Long waited freshly harvested ramps have finally arrived at our neighbor Union Square Farmers Market this Saturday. Ramps are wild onion which has pleasant garlic aroma and taste. Ramps disappear from the market in a month or so, so I will be sautéing it (I used tonight the miso sauce which will be introduced in my upcoming book, Hiroko’s American Kitchen), deep-frying it (tempura) and simmering it in the next four weeks.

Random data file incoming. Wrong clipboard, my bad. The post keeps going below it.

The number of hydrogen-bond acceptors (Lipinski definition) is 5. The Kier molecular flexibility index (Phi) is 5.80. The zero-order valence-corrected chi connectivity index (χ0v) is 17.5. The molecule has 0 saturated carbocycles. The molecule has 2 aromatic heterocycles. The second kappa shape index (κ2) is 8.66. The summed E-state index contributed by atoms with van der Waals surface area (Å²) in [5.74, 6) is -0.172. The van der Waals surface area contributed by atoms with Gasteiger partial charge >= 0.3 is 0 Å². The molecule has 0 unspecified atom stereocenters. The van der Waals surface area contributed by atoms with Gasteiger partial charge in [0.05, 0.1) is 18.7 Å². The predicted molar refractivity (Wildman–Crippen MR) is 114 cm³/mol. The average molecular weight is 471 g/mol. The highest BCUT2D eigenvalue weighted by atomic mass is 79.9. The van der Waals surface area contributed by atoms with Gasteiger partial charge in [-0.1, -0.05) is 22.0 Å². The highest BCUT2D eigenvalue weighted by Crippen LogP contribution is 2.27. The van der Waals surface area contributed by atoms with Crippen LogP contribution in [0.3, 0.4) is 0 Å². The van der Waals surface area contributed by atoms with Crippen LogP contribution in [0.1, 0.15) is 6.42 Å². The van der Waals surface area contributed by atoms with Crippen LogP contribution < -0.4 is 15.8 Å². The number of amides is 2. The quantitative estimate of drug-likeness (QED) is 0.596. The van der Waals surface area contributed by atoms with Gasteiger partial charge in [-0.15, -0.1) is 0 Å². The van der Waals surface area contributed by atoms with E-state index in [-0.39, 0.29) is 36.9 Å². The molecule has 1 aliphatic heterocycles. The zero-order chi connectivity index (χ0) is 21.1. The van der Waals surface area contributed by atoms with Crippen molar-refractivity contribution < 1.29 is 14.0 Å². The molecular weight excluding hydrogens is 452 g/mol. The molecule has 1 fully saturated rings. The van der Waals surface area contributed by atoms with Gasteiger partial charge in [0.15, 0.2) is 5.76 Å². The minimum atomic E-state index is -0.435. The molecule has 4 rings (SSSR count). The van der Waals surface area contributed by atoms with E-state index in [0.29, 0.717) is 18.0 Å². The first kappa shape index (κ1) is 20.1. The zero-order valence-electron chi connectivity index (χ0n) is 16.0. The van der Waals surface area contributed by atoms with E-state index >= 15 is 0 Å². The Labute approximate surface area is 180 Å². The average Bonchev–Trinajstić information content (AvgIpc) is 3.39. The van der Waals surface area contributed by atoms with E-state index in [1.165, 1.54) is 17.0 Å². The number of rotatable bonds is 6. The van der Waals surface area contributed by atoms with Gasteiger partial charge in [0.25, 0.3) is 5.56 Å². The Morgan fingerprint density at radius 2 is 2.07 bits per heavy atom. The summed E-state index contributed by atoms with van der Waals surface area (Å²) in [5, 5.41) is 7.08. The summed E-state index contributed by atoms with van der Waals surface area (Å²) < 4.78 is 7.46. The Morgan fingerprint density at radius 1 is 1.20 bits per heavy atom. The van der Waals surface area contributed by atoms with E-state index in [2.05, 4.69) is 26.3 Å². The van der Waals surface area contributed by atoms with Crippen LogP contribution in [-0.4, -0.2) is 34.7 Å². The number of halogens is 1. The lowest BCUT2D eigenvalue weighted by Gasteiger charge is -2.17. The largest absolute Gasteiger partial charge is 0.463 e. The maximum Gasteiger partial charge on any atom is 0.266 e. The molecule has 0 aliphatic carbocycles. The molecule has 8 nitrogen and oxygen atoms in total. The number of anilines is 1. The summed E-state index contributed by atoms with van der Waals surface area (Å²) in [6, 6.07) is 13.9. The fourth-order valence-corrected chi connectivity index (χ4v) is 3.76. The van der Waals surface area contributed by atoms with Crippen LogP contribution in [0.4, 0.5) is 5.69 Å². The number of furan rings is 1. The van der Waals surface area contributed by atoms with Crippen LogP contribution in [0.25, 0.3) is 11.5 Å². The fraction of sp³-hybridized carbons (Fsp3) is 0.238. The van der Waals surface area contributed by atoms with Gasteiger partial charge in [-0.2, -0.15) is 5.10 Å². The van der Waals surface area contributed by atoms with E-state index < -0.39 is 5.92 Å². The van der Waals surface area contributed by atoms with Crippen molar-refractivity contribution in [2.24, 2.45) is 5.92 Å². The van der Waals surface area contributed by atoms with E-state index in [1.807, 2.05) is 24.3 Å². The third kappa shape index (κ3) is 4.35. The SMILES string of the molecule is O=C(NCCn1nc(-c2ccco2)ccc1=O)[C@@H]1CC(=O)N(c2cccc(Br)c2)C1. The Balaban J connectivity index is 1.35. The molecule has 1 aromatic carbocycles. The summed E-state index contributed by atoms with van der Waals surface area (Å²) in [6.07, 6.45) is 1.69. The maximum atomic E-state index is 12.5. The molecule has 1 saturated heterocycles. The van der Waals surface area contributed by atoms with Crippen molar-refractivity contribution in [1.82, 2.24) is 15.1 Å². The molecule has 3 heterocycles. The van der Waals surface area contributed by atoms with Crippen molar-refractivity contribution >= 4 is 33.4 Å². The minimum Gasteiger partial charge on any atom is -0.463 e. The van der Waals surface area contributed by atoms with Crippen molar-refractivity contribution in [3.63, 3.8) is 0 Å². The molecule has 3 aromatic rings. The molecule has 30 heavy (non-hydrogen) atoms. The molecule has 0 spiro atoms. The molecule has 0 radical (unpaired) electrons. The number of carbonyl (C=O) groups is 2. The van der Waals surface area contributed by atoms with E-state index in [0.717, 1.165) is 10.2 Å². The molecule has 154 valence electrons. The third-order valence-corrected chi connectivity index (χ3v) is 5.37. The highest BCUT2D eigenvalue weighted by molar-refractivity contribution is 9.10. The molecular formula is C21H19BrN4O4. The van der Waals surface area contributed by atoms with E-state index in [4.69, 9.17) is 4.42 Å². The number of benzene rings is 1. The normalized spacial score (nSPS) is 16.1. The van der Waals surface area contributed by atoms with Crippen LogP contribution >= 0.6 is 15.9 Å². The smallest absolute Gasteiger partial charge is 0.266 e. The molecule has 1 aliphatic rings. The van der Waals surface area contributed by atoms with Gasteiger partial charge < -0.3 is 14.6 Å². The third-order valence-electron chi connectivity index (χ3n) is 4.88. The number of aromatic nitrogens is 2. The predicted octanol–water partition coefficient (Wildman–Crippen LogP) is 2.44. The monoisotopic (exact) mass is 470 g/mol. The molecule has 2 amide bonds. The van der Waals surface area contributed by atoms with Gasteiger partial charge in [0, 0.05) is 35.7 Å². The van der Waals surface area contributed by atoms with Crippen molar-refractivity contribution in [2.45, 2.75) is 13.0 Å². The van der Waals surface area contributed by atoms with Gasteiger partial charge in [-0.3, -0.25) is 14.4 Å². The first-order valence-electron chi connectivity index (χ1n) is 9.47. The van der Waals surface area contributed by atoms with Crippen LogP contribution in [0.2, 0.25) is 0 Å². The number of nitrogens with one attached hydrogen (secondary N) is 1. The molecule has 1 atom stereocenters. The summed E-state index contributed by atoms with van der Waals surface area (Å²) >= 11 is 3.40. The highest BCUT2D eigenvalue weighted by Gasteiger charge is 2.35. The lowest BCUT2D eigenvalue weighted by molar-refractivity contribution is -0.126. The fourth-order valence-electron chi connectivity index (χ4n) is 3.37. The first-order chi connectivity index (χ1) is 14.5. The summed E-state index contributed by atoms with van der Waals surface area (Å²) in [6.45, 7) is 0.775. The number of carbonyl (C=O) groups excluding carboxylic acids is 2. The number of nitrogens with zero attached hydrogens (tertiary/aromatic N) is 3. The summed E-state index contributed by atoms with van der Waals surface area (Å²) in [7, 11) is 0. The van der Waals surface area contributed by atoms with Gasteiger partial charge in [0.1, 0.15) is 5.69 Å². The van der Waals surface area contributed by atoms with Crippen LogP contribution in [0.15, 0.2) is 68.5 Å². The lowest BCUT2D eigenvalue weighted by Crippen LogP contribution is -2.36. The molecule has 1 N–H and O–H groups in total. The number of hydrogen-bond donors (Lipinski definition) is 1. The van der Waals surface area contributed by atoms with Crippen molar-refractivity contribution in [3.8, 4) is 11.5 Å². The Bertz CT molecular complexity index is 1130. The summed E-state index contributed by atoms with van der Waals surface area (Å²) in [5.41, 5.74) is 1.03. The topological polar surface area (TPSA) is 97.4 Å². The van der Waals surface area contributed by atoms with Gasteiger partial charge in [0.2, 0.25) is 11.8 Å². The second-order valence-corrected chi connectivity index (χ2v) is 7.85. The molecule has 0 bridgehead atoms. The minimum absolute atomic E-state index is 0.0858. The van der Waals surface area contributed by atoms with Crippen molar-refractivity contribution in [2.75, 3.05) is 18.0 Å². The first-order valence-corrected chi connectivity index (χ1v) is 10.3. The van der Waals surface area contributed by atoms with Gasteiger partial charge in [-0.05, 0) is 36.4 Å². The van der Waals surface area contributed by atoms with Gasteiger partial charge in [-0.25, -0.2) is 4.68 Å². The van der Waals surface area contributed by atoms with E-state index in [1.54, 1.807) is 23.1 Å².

Here is the last part of shun story. Nagori is the term given to the shun food whose harvest time has nearly ended. [By the beginning of May ramps will be in Nagori season.] Nagori foods no longer excite, but consuming them give us a final chance to offer thanks and say good-bye until the shun season next year.
These days when I think of the concept of shun, I think of the lifespan of human beings — hashiri represents teenagers, sakari the middle-aged, and nagori the generation after them. But in case of the human beings I firmly believe that nagori people are the most exciting because of their accumulated knowledge, wisdom, and experience.